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Man Invents Lifelike Robot Dog To Comfort Dementia Patients

Amy Pilkington 20 Dec 2019

Suffering from Alzheimer's or other forms of dementia is an awful experience, as is being a family member or friend of someone who has it. A bright, outgoing personality can seem to wither and contract into itself until the person you are or the one you love seems like a shell of themselves.

We often forget about the effect on the furry family members too, but Tom Stevens saw it first hand.

In 2011, Tom's mom Nancy was diagnosed with Alzheimer’s dementia.

YouTube | Tombot

She had a golden-doodle pup named Golden Bear, but it quickly became apparent that Nancy could no longer care for her beloved pet. When her dementia symptoms resulted in the confused dog being "trained" to attack Nancy's caregiver, Tom was forced to find Golden Bear a new home.

It was for the best, but the loss of her beloved dog just increased Nancy's descent into loneliness and depression.

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Tom has invested in robotics before and wondered if there was a way to make a robotic pooch seem real enough to help people like his mom.

YouTube | Tombot

The positive effects of animals on dementia patients is well documented, but actually providing animal companionship to them in a safe way, where and when they need it is difficult.

Trained therapy dogs only come occasionally and most care homes don't have the ability to support caring for an on-site animal.

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So Tom teamed up with the Jim Henson's Creature Workshop to create a prototype for his new Tombot venture.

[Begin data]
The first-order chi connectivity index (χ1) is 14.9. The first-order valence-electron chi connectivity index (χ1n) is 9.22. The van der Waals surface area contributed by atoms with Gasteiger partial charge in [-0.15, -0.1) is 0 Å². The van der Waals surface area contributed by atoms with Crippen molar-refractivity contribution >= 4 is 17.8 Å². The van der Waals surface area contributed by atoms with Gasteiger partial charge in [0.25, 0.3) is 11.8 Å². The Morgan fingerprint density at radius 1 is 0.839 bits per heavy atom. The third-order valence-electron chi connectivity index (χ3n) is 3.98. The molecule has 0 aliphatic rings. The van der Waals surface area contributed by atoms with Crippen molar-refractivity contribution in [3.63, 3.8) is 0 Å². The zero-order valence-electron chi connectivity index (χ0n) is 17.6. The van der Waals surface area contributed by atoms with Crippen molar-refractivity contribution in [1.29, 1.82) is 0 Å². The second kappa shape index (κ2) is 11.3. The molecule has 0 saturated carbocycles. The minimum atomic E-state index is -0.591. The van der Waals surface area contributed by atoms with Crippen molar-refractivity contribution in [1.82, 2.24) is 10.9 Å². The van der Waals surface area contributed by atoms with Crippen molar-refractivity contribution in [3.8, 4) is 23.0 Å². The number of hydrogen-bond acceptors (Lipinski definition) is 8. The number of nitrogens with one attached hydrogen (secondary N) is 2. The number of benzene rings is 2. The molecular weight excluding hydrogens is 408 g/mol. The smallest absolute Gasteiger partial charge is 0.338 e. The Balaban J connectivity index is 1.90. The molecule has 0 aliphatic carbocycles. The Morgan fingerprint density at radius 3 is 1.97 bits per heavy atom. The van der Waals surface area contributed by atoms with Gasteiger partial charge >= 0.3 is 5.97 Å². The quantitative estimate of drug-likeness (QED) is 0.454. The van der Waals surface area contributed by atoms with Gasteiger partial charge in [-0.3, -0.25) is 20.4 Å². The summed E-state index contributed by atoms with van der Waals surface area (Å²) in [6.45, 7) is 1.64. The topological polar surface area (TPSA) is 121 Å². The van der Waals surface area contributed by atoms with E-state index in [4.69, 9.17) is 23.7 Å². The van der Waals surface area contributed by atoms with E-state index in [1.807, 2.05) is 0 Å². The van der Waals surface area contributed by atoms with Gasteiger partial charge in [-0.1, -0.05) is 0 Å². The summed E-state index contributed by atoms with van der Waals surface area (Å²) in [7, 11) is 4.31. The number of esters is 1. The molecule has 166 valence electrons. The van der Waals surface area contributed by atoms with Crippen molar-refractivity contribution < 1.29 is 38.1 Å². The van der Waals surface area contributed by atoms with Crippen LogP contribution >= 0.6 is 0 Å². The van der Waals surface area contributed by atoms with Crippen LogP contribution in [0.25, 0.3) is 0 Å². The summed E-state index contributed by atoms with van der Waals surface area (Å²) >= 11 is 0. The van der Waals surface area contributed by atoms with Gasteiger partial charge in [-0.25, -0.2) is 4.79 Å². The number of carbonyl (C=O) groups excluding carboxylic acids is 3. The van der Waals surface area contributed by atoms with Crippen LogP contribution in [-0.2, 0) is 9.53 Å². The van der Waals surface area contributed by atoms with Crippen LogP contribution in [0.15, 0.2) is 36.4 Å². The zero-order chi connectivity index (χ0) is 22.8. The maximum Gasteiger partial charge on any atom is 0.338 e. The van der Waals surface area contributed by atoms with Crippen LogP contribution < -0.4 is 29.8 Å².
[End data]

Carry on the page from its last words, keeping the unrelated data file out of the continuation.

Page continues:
YouTube | Tombot

That prototype is called "Jennie". The little dog can't walk and needs to be carried on a pillow, but she's got tons of interactive features.

Jennie will move and react to where she is touched, waging her tail and tilting her head. Her "voice" is comprised of real recordings of Labrador puppies.

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Jennie's interactions can be managed and tracked via a smartphone app, which makes her easy for families or caregivers to manage.

YouTube | Tombot

And there's no poop to pick up or kibble to buy. Just recharge her when needed.

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During testing, Tom took her to the Sage Mountain nursing home in Thousand Oaks, California.

A spokesperson for the nursing home, Caroline Gibson, told Reuters, "The dog is very interactive, the tail wagging, responding to them calling her name. It’s really amazing to watch them have a lot of ease and reduce anxiety."

Puppies cost $449 and the first "litter" has already sold out with a ship date in 2020, but you can reserve your place for the next batch at the Tombot website.

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